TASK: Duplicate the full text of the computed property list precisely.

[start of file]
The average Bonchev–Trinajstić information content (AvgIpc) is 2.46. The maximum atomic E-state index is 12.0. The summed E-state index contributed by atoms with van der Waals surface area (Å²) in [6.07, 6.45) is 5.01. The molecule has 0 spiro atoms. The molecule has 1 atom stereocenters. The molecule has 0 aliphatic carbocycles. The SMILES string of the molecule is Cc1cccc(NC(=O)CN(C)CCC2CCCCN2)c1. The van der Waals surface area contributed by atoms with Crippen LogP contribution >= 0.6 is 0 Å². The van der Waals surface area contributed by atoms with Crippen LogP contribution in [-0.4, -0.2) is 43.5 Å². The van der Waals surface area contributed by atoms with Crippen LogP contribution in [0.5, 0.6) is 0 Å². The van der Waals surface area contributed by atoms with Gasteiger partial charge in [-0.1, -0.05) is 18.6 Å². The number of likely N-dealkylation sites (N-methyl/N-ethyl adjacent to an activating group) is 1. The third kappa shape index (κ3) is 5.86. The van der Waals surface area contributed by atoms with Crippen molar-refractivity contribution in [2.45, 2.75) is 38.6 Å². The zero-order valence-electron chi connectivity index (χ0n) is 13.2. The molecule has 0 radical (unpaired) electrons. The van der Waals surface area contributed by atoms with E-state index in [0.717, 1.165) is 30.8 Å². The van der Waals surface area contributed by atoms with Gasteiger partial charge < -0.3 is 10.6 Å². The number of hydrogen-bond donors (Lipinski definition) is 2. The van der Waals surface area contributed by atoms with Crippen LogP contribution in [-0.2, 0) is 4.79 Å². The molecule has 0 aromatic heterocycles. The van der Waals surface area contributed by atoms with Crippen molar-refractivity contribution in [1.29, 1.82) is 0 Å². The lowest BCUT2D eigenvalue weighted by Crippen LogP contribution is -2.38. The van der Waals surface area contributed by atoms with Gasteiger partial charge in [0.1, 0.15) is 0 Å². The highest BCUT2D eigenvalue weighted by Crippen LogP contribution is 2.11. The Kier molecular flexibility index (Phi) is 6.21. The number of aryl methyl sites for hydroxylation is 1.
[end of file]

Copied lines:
The average Bonchev–Trinajstić information content (AvgIpc) is 2.46. The maximum atomic E-state index is 12.0. The summed E-state index contributed by atoms with van der Waals surface area (Å²) in [6.07, 6.45) is 5.01. The molecule has 0 spiro atoms. The molecule has 1 atom stereocenters. The molecule has 0 aliphatic carbocycles. The SMILES string of the molecule is Cc1cccc(NC(=O)CN(C)CCC2CCCCN2)c1. The van der Waals surface area contributed by atoms with Crippen LogP contribution >= 0.6 is 0 Å². The van der Waals surface area contributed by atoms with Crippen LogP contribution in [-0.4, -0.2) is 43.5 Å². The van der Waals surface area contributed by atoms with Crippen LogP contribution in [0.5, 0.6) is 0 Å². The van der Waals surface area contributed by atoms with Gasteiger partial charge in [-0.1, -0.05) is 18.6 Å². The number of likely N-dealkylation sites (N-methyl/N-ethyl adjacent to an activating group) is 1. The third kappa shape index (κ3) is 5.86. The van der Waals surface area contributed by atoms with Crippen molar-refractivity contribution in [2.45, 2.75) is 38.6 Å². The zero-order valence-electron chi connectivity index (χ0n) is 13.2. The molecule has 0 radical (unpaired) electrons. The van der Waals surface area contributed by atoms with E-state index in [0.717, 1.165) is 30.8 Å². The van der Waals surface area contributed by atoms with Gasteiger partial charge < -0.3 is 10.6 Å². The number of hydrogen-bond donors (Lipinski definition) is 2. The van der Waals surface area contributed by atoms with Crippen LogP contribution in [-0.2, 0) is 4.79 Å². The molecule has 0 aromatic heterocycles. The van der Waals surface area contributed by atoms with Crippen molar-refractivity contribution in [1.29, 1.82) is 0 Å². The lowest BCUT2D eigenvalue weighted by Crippen LogP contribution is -2.38. The van der Waals surface area contributed by atoms with Gasteiger partial charge in [0.1, 0.15) is 0 Å². The highest BCUT2D eigenvalue weighted by Crippen LogP contribution is 2.11. The Kier molecular flexibility index (Phi) is 6.21. The number of aryl methyl sites for hydroxylation is 1.